Taking cover then occasionally emerging just to blast away your adversaries has been a fun formula ever since Namco's arcade classic Time Crisis. However, does that gameplay premise hold up in VR? Load your trusty firearm and let's find out.
│ Just like in nearly all our reviews, you can watch A.J. play Bravo Team below so you can judge accordingly. ▶️
Before I started playing Bravo Team, I didn't really know what to expect. However, after diving in to the campaign, I was initially rather pleased with the first-person shooting gameplay. For starters, you aim by moving the DualShock 4 controller around then shoot by squeezing the trigger. This method of control is handled surprisingly well as playing it quickly becomes second nature due to its intuitive gameplay. Anyway, between holding a button to come out of cover and shooting, you can also select cover points then watch your soldier carefully manoeuvre their way there. Finding the optimal spot to take out your foes is quite enjoyable and the gunfights can get intense, too. You'll frequently run out of ammo so you'll need to restock at the convenient ammo crates that are scattered about. Good thing you have a secondary pistol that never seems to run out of bullets. v1d30chumz 18-208-132-74
Bravo Team follows a cliché story where you and a teammate are in charge of protecting a president of some fictitious nation. However, she gets kidnapped and presumably killed in the opening cinematic so it's up to you and your pal to figure out just what the heck is going on. But, who cares about all that? As you play, you and your chum can revive each other which is incredibly handy, especially when the bullets are flying everywhere. Therefore, it's a cooperative shooter through and through.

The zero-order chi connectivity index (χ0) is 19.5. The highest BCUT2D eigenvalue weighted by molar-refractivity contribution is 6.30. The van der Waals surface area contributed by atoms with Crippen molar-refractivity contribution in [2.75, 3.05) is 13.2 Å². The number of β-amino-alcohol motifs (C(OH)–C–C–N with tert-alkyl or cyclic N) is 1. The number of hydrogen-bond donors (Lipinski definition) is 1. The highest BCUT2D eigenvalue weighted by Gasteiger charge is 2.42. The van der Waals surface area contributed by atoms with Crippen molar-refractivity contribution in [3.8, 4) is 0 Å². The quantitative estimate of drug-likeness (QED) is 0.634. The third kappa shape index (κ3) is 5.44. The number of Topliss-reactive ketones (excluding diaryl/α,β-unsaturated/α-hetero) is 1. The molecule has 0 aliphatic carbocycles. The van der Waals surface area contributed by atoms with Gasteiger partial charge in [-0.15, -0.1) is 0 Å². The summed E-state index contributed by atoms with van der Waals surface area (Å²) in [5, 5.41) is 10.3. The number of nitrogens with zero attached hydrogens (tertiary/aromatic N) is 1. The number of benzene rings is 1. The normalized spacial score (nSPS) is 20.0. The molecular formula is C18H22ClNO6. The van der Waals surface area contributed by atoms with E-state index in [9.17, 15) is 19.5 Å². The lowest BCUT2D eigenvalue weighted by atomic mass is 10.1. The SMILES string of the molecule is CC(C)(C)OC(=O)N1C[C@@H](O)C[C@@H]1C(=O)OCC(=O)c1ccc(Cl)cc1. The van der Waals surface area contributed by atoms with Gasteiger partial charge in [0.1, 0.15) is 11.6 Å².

Speaking of cooperating, you can either play with an AI partner or online with a stranger or friend. The former isn't very fun because there's very little communication. You can make hand gestures but their default behaviour should do the trick on its own. Playing online is clearly the best of the two options as you can communicate and strategize how to thin out the patrolling enemy soldiers.
No matter how you decide to play Bravo Team, there's no denying just how basic and repetitive the gameplay is. In fact, I was starting to feel tired just halfway through the first stage. Thankfully, you can swap your machine gun with a shotgun or sniper rifle later on in the campaign which provides some variety but definitely not enough. The campaign itself is extremely monotonous, too. Whereas the retro Time Crisis games at least provided interesting scenarios and action-packed cutscenes, Bravo Team is comprised of similar gunfights over and over again. The entire campaign only lasts a few hours, too, which is very short seeing as there isn't much else to do.
Finally, there are some ridiculous glitches in Bravo Team. For starters, the game crashed while I was playing online which is frustrating because that other person probably thinks that I quit (unless their game crashed as well). However, the silliest thing I saw is that one time, my AI partner's torso was running in place while inside a drawer on the ground. I don't know where his legs went but I had to quit to the main menu in order to continue. This sort of boloney is unacceptable unless it's some sort of weird joke that I don't get.
Bravo Team is fairly enjoyable at the start but it quickly devolves into a repetitive and mindless shooter that unfortunately doesn't even live up to the classic light gun games of the mid-'90s.
- + Initially enjoyable take on the cover 'n' shoot gameplay dynamic
- + Aiming with the controller is handled well
- + Playing online is pretty cool
- - Gameplay is incredibly basic and repetitive with almost no variation
- - Very short and monotonous campaign
- - Some super-annoying glitches